Director – Jared Cohn, Screenplay – Gabriel Campisi, Producer – David Michael Latt, Photography – Laura Beth Love, Music – Christopher Cano & Chris Ridenhour, Visual Effects Supervisor – Glenn Campbell, Makeup – Mariah Kraft, Production Design – Blake Reistad. Production Company – The Asylum.
Eric Balfour (Sheriff Adam), Bianca A. Santos (Samantha), Patrick Muldoon (Deputy Henry), Heather Tom (Office Victoria), Romeo Miller (Danny), Brendan Wayne (Officer Scudder), Marina Sirtis (Grandma Esmeralda Winfield), Amy Landon (Deputy Abbey), Amy Argyle (Becky), Tony Ketcham (Benson), Jake T. Getman (Dusty), Izabella Alvarez (Becky), Demetrius Stear (Tommy)
In the small town of Stillwater, Pennsylvania, Samantha is buried by her grandmother in a ritual, before the grandmother slits her own wrists. The sheriff Adam is called in to investigate the grandmother’s death and Samantha’s disappearance. He is then faced with a sudden spate of deaths all over town. It is discovered that these are being caused by wolves, believed to be a new species. As Adam tries to trap and kill the wolf he believes responsible, he comes to realise that what he is dealing with is werewolves. Samantha then makes a return from the dead, having been granted powers by her grandmother that allow her to fight the werewolves.
The Asylum is a company specialising in low-budget films that come out mimicking the titles of big-budget, high-profile releases in the hopes that people won’t look too closely or notice the difference. It is a strategy they call ‘mockbusters’ and has produced titles such as Snakes on a Train (2006), I Am Omega (2007), Transmorphers (2007), Allan Quatermain and the Temple of Skulls (2008), The Day the Earth Stopped (2008), The 18 Year Old Virgin (2009), Paranormal Entity (2009), Battle of Los Angeles (2011), Abraham Lincoln vs. Zombies (2012) and Age of the Hobbits (2012), among others.
The mid-2000s brought a spate of big screen fairytale films with the likes of Red Riding Hood (2011), Mirror Mirror (2012), Snow White and the Huntsman (2012), Jack the Giant Slayer (2013) and Maleficent (2014). Amid this, The Asylum jumped in with their own cheap fairytale adaptations that include Grimm’s Snow White (2012), Jack the Giant Killer (2013), Sleeping Beauty (2014) and a standout horror version of Hansel & Gretel (2013).
Little Dead Rotting Hood is another of these Asylum fairytales. You get the impression that it is an occasion where someone came up with the title first and then decided to make a film to go with it after. There is not much of the original fairytale in the film – there are werewolves, there is a grandmother who now comes steeped in witchcraft lore rather than sits in her cottage waiting to become a victim of the wolf.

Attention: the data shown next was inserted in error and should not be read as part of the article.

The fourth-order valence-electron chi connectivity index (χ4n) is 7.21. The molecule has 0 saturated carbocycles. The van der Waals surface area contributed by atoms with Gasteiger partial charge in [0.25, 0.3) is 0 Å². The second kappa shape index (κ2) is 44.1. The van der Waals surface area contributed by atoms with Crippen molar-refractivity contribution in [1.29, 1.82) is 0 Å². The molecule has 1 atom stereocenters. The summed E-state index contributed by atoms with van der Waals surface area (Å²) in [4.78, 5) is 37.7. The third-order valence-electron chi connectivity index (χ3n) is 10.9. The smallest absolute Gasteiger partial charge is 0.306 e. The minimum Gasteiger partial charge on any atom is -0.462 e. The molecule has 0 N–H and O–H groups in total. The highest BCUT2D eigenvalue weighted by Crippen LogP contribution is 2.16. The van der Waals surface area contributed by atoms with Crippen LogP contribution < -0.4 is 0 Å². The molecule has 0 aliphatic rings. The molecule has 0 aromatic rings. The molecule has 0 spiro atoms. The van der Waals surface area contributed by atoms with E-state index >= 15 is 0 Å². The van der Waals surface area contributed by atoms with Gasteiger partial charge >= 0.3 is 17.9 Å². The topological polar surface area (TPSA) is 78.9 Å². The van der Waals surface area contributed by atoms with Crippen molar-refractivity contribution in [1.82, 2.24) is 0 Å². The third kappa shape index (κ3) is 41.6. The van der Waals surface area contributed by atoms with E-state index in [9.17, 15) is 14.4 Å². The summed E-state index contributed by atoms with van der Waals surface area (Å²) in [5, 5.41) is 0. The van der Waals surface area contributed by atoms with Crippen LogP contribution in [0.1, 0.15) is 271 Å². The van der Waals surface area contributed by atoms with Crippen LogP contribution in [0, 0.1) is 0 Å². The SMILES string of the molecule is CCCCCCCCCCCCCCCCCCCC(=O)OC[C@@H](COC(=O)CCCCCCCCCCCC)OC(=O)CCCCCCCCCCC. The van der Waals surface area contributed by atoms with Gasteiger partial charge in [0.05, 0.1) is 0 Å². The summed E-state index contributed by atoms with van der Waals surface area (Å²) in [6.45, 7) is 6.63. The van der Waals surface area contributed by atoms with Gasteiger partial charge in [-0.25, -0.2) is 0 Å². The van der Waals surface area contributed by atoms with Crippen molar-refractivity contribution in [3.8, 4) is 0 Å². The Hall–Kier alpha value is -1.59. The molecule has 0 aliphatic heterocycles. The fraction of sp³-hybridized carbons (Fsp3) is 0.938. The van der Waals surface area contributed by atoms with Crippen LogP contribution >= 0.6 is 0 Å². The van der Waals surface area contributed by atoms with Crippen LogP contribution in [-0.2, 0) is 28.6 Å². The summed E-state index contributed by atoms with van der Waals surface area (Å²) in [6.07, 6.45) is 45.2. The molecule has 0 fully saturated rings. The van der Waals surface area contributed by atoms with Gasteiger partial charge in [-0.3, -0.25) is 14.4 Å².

There is a Little Red Riding Hood and to make the ‘dead rotting’ part of the title accurate she has been raised from the dead. However, while the title and poster suggest we are in for something more like a zombie Little Red Riding Hood, what we get is merely a ritual that turns her into a magically empowered werewolf slayer. In fact, what we have is less a twisted take on Little Red Riding Hood and more of a standard werewolf film. The Little Red Riding Hood we get has more in common with the resurrected heroines in The Chosen One: Legend of the Raven (1998) or Pussy Kills (2017) than she ever does the character from the fairytale.
If nothing else, this is a film that gets you in the door with its title alone. On the other hand, take away the attention-grabbing title and all that you have is a B movie about werewolf attacks in a small town before the revelation of werewolf clan wars and a magically empowered werewolf hunter. There is nothing particularly notable or exceptional about any of it. The wolf effects are passable, although the CGI of a giant-sized wolf is very so-so.
The film comes with a much better cast than usually fills out the average Asylum film. In the lead is Eric Balfour, an actor I have maintained for some time is long overdue much better parts than he gets. Here he holds the centre of the show with an effortless and affable ease as the figure of friendly authority. There is also Patrick Muldoon, a regular B movie trouper, as one of the deputies, and Marina Sirtis, Counselor Troi from tv’s Star Trek: The Next Generation (1987-94), as the grandmother.
Director Jared Cohn first appeared for The Asylum with Born Bad (2011) and has become a prolific director for them with the likes of Bikini Spring Break (2012), Hold Your Breath (2012), 12/12/12 (2012), Atlantic Rim (2013), Jailbait (2014), Bound (2015), Evil Nanny (2016), King Arthur and the Knights of the Round Table (2017), Alien Predator (2018), Atlantic Rim 2 (2018), Shark Season (2020), Ice Storm (2022), Super Volcano (2022) and 20.0 Megaquake (2022), while moving out on his own with Buddy Hitchins (2015), Hulk Blood Tapes (2015), The Horde (2016), Death Pool (2017), The Domicile (2017), Halloween Pussy Trap Kill Kill (2017), Devil’s Revenge (2018) and Swim (2021). The script is based on a comic-book by Gabriel Campisi who directed The Law episode of The Alien Agenda: Endangered Species (1997) and has since gone on to produce several of Jared Cohn’s films.